Google released a major update to its homepage earlier this month, introducing an array of features aimed at enhancing search efficiency while maintaining the simplicity and usability that its vast global user base associates with the Google experience.
Now when someone enters a query on Google, the left-hand side of the results page contains a panel of links such as News, Maps, Books, Images and Blogs to further filter the main results to the search intent of that user.
To compensate for the clutter factor, Google has reduced the visual weight of its own logo, lightening the colours and removing the embossed shadow effect on the letters.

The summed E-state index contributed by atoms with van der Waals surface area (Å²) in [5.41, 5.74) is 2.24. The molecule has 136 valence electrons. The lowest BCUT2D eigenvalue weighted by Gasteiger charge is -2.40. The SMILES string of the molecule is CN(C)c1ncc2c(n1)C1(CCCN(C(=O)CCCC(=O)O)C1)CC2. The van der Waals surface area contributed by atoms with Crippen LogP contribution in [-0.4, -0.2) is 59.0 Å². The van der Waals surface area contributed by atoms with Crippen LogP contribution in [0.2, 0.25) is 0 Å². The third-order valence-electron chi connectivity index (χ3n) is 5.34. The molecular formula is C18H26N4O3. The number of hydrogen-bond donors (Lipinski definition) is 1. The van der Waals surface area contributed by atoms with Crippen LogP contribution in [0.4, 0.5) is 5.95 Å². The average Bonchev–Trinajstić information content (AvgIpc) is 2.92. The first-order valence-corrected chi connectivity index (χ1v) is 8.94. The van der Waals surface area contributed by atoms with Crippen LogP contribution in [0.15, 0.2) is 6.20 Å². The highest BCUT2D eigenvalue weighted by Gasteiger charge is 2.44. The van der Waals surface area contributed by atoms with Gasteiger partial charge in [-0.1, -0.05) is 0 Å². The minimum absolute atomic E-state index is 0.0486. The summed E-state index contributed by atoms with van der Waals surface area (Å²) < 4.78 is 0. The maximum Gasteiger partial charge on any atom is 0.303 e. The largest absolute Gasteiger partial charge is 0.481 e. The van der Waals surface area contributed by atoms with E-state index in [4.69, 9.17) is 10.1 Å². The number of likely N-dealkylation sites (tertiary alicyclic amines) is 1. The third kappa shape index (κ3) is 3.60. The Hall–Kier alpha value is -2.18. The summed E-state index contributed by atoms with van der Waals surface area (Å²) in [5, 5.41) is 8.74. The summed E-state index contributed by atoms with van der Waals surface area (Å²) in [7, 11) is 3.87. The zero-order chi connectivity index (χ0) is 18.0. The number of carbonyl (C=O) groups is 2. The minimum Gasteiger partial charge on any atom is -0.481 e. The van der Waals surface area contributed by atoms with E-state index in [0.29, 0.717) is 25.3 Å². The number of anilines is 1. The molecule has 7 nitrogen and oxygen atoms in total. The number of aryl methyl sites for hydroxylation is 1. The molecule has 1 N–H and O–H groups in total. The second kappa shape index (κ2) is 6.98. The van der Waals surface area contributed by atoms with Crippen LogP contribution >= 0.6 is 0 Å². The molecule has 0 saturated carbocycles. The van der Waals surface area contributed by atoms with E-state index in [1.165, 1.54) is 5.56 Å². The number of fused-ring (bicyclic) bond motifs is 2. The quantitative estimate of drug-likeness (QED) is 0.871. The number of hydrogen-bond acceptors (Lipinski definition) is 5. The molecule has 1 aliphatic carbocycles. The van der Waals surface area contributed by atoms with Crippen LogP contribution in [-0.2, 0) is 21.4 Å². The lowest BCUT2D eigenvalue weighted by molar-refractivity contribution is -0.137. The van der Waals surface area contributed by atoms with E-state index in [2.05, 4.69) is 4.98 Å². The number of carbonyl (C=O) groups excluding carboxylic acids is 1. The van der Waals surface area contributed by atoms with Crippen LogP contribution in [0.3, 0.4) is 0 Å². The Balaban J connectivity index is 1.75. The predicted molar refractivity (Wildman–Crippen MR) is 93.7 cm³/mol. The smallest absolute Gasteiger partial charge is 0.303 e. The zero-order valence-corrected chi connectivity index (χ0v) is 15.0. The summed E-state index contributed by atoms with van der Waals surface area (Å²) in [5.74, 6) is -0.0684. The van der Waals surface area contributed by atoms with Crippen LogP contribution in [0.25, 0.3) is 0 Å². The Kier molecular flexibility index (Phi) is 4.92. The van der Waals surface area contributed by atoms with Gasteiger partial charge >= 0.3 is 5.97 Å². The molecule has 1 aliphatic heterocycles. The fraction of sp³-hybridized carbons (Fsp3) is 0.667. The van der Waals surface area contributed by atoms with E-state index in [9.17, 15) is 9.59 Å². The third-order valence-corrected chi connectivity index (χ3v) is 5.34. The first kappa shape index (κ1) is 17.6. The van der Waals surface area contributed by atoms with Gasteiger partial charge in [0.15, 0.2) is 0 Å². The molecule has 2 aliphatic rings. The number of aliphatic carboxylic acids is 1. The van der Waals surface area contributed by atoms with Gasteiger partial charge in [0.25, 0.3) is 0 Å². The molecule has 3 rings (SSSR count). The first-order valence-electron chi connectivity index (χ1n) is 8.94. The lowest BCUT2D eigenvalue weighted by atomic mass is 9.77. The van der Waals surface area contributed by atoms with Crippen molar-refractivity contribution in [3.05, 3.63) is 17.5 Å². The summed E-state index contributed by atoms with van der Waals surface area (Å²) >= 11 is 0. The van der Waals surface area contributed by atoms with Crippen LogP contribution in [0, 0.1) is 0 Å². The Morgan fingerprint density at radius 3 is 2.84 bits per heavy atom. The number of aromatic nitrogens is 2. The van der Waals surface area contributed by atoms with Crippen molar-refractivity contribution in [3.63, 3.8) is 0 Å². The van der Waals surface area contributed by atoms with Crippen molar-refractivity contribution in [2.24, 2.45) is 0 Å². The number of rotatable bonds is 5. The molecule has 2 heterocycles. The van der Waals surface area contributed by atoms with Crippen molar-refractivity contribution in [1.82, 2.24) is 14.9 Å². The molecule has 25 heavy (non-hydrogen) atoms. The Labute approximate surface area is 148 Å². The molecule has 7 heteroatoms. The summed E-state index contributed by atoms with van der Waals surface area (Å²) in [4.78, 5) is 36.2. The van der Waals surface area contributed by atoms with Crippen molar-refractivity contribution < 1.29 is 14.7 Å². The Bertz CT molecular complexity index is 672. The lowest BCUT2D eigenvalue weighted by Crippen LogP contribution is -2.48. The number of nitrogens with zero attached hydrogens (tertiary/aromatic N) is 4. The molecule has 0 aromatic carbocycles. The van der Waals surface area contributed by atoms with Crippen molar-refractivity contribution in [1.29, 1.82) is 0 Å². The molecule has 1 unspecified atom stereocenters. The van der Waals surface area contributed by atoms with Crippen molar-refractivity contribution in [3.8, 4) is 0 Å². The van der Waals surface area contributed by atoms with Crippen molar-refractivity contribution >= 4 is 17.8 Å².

A move like this is always bound up with risk. One the one hand, Google could be commended for recognising that, even though they are currently the best at what they do, there is always room for improvement. On the other, why try to fix something that clearly isn’t broken?
Initial reactions have been mixed. Within the E-Web office, some enjoy the new additions as forward-thinking and solutions-oriented, while others cannot think of “old Google” without a pang of nostalgia.
Personally I have found the absence of the option to click ‘Pages from Australia’ on the homepage to be a hindrance. Having to wait for the results page to load before being able to refine my search to Australian sites is not in keeping with the efficiency I’ve come to expect from Google.
At E-Web we are curious about further feedback on Google’s attempt to strike a workable balance between its trademark innovation and the comfortable familiarity that users have with its layout. Does the new design work for you, or was Google better how it was before?
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